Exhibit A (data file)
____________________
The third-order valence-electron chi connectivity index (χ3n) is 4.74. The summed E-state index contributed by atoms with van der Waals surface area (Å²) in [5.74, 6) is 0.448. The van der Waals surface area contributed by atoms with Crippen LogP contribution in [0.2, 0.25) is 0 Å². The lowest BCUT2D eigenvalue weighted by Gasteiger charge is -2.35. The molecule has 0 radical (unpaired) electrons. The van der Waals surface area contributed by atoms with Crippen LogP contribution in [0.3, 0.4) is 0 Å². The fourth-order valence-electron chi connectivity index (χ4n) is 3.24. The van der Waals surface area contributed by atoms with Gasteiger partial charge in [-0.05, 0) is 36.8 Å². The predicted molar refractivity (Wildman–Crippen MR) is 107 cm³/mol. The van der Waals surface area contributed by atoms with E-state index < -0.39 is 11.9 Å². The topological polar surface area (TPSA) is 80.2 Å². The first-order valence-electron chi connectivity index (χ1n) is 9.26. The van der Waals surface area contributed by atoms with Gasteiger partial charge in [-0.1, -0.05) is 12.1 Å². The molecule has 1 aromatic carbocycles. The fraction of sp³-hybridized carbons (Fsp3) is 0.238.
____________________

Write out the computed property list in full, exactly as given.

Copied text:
The third-order valence-electron chi connectivity index (χ3n) is 4.74. The summed E-state index contributed by atoms with van der Waals surface area (Å²) in [5.74, 6) is 0.448. The van der Waals surface area contributed by atoms with Crippen LogP contribution in [0.2, 0.25) is 0 Å². The lowest BCUT2D eigenvalue weighted by Gasteiger charge is -2.35. The molecule has 0 radical (unpaired) electrons. The van der Waals surface area contributed by atoms with Crippen LogP contribution in [0.3, 0.4) is 0 Å². The fourth-order valence-electron chi connectivity index (χ4n) is 3.24. The van der Waals surface area contributed by atoms with Gasteiger partial charge in [-0.05, 0) is 36.8 Å². The predicted molar refractivity (Wildman–Crippen MR) is 107 cm³/mol. The van der Waals surface area contributed by atoms with E-state index < -0.39 is 11.9 Å². The topological polar surface area (TPSA) is 80.2 Å². The first-order valence-electron chi connectivity index (χ1n) is 9.26. The van der Waals surface area contributed by atoms with Gasteiger partial charge in [-0.1, -0.05) is 12.1 Å². The molecule has 1 aromatic carbocycles. The fraction of sp³-hybridized carbons (Fsp3) is 0.238.